My new job was a welcome change to the monotony of packing raisins. I was on the little sweeper team driving Flory machines: these essentially blow debris out from under the almond rows into the adjacent tracks, to be picked up by the tractors and disposed of. The purpose of this is to clear the rows so the trees can be shaken and nuts harvested in January-February, preventing old nuts and leaves being collected in the harvest lot. I was given a quick induction as to how to operate the machine, and then we were off! On my first day we were finishing off a farm the team had already started, so at the end of the day (after I’d managed to get my machine shield stuck in a tree and wrench the cap off my blower), we cleaned out the machines and drove to the next farm, where we worked for the remainder of that week.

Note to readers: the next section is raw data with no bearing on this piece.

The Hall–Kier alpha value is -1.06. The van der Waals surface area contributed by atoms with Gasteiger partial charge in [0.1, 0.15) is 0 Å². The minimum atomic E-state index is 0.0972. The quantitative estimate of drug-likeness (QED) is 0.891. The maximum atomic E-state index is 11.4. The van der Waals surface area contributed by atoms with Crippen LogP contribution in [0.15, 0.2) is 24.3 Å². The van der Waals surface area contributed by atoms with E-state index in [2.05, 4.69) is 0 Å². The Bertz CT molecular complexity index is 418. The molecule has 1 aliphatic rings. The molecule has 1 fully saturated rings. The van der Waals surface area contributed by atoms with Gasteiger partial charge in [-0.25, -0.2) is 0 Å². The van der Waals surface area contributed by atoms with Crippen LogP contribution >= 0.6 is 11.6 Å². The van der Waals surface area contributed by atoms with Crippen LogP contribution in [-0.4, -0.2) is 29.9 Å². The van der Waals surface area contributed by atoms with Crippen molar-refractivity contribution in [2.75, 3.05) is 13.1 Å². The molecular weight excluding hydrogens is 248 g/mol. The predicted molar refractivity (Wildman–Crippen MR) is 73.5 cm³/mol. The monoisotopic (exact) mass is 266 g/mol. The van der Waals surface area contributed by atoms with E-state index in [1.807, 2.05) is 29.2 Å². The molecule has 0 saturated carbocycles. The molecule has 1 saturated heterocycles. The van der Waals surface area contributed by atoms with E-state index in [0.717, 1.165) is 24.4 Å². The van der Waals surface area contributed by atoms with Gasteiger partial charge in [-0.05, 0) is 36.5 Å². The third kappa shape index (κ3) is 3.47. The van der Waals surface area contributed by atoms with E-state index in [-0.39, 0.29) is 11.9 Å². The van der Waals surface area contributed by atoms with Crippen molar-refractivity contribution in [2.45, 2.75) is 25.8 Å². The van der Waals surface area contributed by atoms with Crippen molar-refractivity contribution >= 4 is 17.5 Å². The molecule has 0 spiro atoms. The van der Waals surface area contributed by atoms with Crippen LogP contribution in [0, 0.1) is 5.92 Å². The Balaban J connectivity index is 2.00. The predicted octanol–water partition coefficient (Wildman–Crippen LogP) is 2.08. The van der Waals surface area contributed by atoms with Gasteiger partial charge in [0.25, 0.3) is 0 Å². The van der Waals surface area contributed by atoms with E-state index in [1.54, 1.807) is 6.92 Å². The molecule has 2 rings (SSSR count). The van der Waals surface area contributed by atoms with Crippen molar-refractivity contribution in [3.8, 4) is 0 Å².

That weekend, we moved from Boundary Bend back to the hostel in Red Cliffs, as the remaining farms were closer and more commutable. We worked 10-13 hour days, but remarkably these went a lot quicker than days half the length in the packing shed – despite the ongoing disagreements between my machine and the almond trees… That week was very hot, with temperatures over 40 degrees, so I was glad of the effective air conditioning in my little machine cabin!